An “occlusive thrombosis-on-a-chip” microfluidic device for investigating the effect of anti-thrombotic drugs†
Cardiovascular disease remains one of the world's leading causes of death. Myocardial infarction (heart attack) is triggered by occlusion of coronary arteries by platelet-rich thrombi (clots). The development of new anti-platelet drugs to prevent myocardial infarction continues to be an active area of research and is dependent on accurately modelling the process of clot formation. Occlusive thrombi can be generated in vivo in a range of species, but these models are limited by variability and lack of relevance to human disease. Although in vitro models using human blood can overcome species-specific differences and improve translatability, many models do not generate occlusive thrombi. In those models that do achieve occlusion, time to occlusion is difficult to measure in an unbiased and objective manner. In this study we developed a simple and robust approach to determine occlusion time of a novel in vitro microfluidic assay. This highlighted the potential for occlusion to occur in thrombosis microfluidic devices through off-site coagulation, obscuring the effect of anti-platelet drugs. We therefore designed a novel occlusive thrombosis-on-a-chip microfluidic device that reliably generates occlusive thrombi at arterial shear rates by quenching downstream coagulation. We further validated our device and methods by using the approved anti-platelet drug, eptifibatide, recording a significant difference in the “time to occlude” in treated devices compared to control conditions. These results demonstrate that this device can be used to monitor the effect of antithrombotic drugs on time to occlude, and, for the first time, delivers this essential data in an unbiased and objective manner.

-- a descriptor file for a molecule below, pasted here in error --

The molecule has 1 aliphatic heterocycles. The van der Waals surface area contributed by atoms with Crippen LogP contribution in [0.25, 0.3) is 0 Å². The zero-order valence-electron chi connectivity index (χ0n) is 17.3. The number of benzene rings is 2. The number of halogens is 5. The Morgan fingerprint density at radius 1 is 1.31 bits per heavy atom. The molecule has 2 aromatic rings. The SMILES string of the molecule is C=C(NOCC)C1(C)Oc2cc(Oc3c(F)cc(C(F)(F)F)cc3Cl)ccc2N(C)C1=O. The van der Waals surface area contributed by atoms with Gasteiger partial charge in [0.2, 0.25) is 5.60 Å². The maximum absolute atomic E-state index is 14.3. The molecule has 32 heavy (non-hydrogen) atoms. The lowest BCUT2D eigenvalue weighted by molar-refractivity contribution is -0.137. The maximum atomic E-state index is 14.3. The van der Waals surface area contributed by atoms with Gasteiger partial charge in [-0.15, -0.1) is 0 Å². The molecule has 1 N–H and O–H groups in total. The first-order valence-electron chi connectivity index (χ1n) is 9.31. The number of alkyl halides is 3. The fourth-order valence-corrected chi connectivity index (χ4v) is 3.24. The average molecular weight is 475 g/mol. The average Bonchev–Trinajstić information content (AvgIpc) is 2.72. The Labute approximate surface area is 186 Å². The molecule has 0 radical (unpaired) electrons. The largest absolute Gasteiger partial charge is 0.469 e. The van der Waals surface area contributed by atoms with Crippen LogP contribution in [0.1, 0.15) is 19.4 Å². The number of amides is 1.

- This article is part of the themed collection: Microfluidics for hematology